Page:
Economists could do more to show their work and to maintain their results.
Economists aren’t particularly transparent in their day-to-day activities, but what they do is very important. Because economics offers little possibility for laboratory-style experiments or hard-science precision, there is a perverse opportunity for conclusions to be reached before data are collected. This is dangerous and would be less likely if economists 1) reported what they do more frequently and more clearly, and 2) shifted some of their responsibilities toward maintenance of existing policy or past results.
Esther Duflo described the potential for a shift in the role economists play in society. Rather than being biased architects designing massive social policies, economists can be the people who are responsible for maintaining social systems and keeping them running smoothly from month-to-month, without any gaps or leaks. Economists can be more like plumbers.
The worst possible way to implement this shift in responsibility would be to hire a separate group of economists to fiddle with policy or day-trade things like the stock of unemployed. Instead, a practical way to do this is for existing (and particularly newly-minted) economists to “wear body cameras”, reporting more of their day-to-day work on personal or work websites or blogs, or on twitter, or GitHub.
Since poverty is deadly and bad policy causes people suffering and death, economists, and others involved in crafting public policy, yield a lethal weapon. If they were in-effect “recorded”, the way these well-paid individuals practice their trade would likely change–both in what results are presented and also in what tasks are undertaken. And if it turns out that economists are already completely honest and unbiased, then “body cameras” would massively boost the field’s credibility.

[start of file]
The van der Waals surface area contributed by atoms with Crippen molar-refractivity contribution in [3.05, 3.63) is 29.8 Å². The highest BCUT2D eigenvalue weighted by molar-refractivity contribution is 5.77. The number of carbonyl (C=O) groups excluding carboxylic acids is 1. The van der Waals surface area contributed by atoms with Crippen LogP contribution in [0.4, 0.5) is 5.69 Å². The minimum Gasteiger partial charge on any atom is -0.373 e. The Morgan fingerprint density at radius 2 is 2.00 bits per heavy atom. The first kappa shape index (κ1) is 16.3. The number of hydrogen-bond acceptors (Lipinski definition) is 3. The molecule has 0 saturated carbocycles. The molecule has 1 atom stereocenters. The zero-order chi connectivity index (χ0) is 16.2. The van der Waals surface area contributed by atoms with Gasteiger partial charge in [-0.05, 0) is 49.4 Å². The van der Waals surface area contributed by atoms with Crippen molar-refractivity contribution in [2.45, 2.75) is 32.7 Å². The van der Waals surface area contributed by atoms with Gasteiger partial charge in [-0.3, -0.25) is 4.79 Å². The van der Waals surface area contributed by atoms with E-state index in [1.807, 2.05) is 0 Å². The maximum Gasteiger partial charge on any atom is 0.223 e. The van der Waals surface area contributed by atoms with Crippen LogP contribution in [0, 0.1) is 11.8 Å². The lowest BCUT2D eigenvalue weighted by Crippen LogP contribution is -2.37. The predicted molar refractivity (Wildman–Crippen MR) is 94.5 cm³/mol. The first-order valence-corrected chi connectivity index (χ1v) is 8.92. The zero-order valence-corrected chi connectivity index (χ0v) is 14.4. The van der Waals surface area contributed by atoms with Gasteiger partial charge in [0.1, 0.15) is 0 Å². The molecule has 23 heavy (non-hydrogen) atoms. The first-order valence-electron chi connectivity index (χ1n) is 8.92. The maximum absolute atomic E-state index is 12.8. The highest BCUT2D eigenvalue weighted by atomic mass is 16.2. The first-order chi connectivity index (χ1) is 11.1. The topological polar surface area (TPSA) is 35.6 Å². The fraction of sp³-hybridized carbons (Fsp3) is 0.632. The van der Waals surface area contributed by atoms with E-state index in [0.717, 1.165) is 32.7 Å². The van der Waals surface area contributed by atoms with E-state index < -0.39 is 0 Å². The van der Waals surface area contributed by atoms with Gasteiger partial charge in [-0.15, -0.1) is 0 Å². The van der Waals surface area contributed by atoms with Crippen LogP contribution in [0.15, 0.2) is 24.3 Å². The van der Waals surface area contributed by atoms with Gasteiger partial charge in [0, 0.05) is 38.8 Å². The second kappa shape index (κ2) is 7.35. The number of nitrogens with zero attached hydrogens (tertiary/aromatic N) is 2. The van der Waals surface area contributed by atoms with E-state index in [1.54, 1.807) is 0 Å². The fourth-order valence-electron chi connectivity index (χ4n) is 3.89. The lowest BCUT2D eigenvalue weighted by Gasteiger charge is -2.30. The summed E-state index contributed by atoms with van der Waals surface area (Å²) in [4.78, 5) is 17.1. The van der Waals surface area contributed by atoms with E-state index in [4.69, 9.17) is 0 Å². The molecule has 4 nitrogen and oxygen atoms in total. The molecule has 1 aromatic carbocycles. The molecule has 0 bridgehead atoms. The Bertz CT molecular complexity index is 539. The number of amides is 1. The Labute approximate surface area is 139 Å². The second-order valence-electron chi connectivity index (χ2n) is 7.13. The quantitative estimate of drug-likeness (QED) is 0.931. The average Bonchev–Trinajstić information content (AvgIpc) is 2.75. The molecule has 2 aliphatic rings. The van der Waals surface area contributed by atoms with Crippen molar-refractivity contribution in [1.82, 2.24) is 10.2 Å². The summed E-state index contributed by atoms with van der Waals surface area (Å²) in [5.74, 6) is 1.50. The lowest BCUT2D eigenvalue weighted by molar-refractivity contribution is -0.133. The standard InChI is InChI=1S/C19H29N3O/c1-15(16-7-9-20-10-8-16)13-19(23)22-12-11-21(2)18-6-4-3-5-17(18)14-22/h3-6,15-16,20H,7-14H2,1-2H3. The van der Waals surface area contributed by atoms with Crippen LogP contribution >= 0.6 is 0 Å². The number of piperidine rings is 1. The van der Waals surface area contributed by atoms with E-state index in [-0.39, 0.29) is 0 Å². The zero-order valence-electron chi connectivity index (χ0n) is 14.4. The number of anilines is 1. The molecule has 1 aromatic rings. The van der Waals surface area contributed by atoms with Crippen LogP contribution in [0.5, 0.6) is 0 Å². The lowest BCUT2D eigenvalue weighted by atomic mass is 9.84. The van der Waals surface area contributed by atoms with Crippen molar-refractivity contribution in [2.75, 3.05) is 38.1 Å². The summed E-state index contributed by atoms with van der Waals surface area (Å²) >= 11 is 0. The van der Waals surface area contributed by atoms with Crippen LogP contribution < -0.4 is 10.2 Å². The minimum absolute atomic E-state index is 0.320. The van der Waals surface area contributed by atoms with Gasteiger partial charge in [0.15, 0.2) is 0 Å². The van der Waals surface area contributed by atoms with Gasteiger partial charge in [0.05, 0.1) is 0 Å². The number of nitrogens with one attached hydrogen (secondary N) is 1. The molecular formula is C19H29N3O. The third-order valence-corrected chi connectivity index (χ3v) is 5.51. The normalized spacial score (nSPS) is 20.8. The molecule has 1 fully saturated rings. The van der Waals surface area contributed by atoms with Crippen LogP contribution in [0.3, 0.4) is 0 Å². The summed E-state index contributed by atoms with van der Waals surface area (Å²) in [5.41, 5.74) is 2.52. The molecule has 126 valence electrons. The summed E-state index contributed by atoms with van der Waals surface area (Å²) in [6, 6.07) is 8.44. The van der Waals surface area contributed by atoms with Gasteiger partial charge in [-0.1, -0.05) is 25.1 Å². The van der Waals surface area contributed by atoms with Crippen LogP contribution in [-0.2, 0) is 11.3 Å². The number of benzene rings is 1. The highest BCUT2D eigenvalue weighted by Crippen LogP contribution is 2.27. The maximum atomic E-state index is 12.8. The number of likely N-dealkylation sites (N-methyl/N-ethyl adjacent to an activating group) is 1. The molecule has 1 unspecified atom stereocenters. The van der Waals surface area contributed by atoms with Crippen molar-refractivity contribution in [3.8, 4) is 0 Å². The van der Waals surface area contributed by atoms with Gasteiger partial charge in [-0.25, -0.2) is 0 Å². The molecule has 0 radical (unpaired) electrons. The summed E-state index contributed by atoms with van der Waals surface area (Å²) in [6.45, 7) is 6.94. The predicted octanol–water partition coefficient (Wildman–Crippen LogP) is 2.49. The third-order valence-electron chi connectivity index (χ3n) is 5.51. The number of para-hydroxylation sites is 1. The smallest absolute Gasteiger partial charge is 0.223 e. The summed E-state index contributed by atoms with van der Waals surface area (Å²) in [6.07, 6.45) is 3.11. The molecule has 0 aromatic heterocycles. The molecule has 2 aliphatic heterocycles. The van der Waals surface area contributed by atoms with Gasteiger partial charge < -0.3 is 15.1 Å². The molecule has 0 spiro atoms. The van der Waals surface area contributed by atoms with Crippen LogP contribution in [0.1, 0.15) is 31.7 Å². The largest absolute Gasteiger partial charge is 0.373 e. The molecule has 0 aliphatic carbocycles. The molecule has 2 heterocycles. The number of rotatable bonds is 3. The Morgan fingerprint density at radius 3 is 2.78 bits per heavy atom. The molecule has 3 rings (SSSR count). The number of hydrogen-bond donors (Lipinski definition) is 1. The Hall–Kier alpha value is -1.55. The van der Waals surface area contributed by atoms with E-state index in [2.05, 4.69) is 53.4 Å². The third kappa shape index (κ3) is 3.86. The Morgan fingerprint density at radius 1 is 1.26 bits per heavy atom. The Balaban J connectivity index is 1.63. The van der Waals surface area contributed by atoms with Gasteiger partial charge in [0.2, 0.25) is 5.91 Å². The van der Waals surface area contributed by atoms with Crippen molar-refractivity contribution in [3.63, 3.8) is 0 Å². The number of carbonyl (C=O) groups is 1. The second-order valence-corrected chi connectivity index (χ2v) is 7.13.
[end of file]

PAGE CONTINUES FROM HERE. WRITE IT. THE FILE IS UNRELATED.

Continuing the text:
There are now many free, open-source, and well-documented tools, like python and R, for working with public economic data and contributing to analysis. Plus, there is enough space on the cloud to share other iterations that aren’t presented in a final set of regression coefficients, for example. It would also be helpful for more economists to share the code that produces their results, so that others can extend or modify it. Increasingly, technology is making it possible for economists to show more of their work.
Economists as plumbers with body cameras, in practice, also means following up very frequently on past work and on how existing systems are performing for all people (not just the aggregated/synthetic statistical “person”). For example, the economists who justify liberalization of US trade policy could be the ones responsible for resolving the local effects from the related factory closures. Economists pushing cuts to social services in response to debt levels could report monthly on what their policy does to both the debt level and the poverty rate. In essence, economists could do more checking-up on what they’ve done in the past and, if necessary, clean up after themselves.
The EPBC therefore has two goals: 1) encouraging the showing of how results were obtained, and 2) more frequently revisiting past results. To contribute to achieving this, I’m publishing a series of jupyter notebooks that show my recent attempts at working with public economic data using python. For future projects and blog posts, I’ll link to the new notebooks, and use the tag EPBC (for economists as plumber with body camera). I’m not sure if this will work out, or be sustainable, but its an interesting idea and worth a try.
Here are the first three EPBC notebooks (python 3.6):